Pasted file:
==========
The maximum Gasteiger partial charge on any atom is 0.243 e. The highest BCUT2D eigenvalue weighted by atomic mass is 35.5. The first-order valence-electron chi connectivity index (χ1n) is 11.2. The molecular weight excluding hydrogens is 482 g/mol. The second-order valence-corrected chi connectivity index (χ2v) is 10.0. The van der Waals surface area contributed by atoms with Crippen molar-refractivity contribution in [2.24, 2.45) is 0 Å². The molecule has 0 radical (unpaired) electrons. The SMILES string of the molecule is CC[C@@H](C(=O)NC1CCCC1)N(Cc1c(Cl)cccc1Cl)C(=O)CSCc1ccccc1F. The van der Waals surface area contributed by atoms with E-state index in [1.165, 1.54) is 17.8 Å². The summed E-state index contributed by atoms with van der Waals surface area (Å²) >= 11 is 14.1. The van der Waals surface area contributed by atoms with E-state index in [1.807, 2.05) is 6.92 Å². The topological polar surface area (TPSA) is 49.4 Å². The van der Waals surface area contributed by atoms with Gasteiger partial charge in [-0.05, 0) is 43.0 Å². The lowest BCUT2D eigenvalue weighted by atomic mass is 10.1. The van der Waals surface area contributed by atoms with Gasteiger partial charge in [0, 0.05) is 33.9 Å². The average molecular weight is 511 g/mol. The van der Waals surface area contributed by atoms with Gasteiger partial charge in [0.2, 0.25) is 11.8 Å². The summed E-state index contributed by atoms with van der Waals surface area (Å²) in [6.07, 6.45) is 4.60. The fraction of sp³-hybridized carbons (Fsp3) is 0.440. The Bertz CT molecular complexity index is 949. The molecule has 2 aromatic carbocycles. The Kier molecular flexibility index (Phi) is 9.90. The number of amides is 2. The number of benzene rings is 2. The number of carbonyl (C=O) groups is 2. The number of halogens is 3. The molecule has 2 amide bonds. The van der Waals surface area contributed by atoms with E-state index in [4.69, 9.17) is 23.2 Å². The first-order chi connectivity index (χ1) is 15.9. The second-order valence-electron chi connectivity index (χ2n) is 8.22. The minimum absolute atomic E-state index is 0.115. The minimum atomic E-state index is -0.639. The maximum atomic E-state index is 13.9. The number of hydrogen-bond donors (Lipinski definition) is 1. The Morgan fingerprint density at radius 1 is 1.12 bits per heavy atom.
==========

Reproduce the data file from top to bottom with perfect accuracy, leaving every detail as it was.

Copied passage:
The maximum Gasteiger partial charge on any atom is 0.243 e. The highest BCUT2D eigenvalue weighted by atomic mass is 35.5. The first-order valence-electron chi connectivity index (χ1n) is 11.2. The molecular weight excluding hydrogens is 482 g/mol. The second-order valence-corrected chi connectivity index (χ2v) is 10.0. The van der Waals surface area contributed by atoms with Crippen molar-refractivity contribution in [2.24, 2.45) is 0 Å². The molecule has 0 radical (unpaired) electrons. The SMILES string of the molecule is CC[C@@H](C(=O)NC1CCCC1)N(Cc1c(Cl)cccc1Cl)C(=O)CSCc1ccccc1F. The van der Waals surface area contributed by atoms with E-state index in [1.165, 1.54) is 17.8 Å². The summed E-state index contributed by atoms with van der Waals surface area (Å²) >= 11 is 14.1. The van der Waals surface area contributed by atoms with E-state index in [1.807, 2.05) is 6.92 Å². The topological polar surface area (TPSA) is 49.4 Å². The van der Waals surface area contributed by atoms with Gasteiger partial charge in [-0.05, 0) is 43.0 Å². The lowest BCUT2D eigenvalue weighted by atomic mass is 10.1. The van der Waals surface area contributed by atoms with Gasteiger partial charge in [0, 0.05) is 33.9 Å². The average molecular weight is 511 g/mol. The van der Waals surface area contributed by atoms with Gasteiger partial charge in [0.2, 0.25) is 11.8 Å². The summed E-state index contributed by atoms with van der Waals surface area (Å²) in [6.07, 6.45) is 4.60. The fraction of sp³-hybridized carbons (Fsp3) is 0.440. The Bertz CT molecular complexity index is 949. The molecule has 2 aromatic carbocycles. The Kier molecular flexibility index (Phi) is 9.90. The number of amides is 2. The number of benzene rings is 2. The number of carbonyl (C=O) groups is 2. The number of halogens is 3. The molecule has 2 amide bonds. The van der Waals surface area contributed by atoms with E-state index in [4.69, 9.17) is 23.2 Å². The first-order chi connectivity index (χ1) is 15.9. The second-order valence-electron chi connectivity index (χ2n) is 8.22. The minimum absolute atomic E-state index is 0.115. The minimum atomic E-state index is -0.639. The maximum atomic E-state index is 13.9. The number of hydrogen-bond donors (Lipinski definition) is 1. The Morgan fingerprint density at radius 1 is 1.12 bits per heavy atom.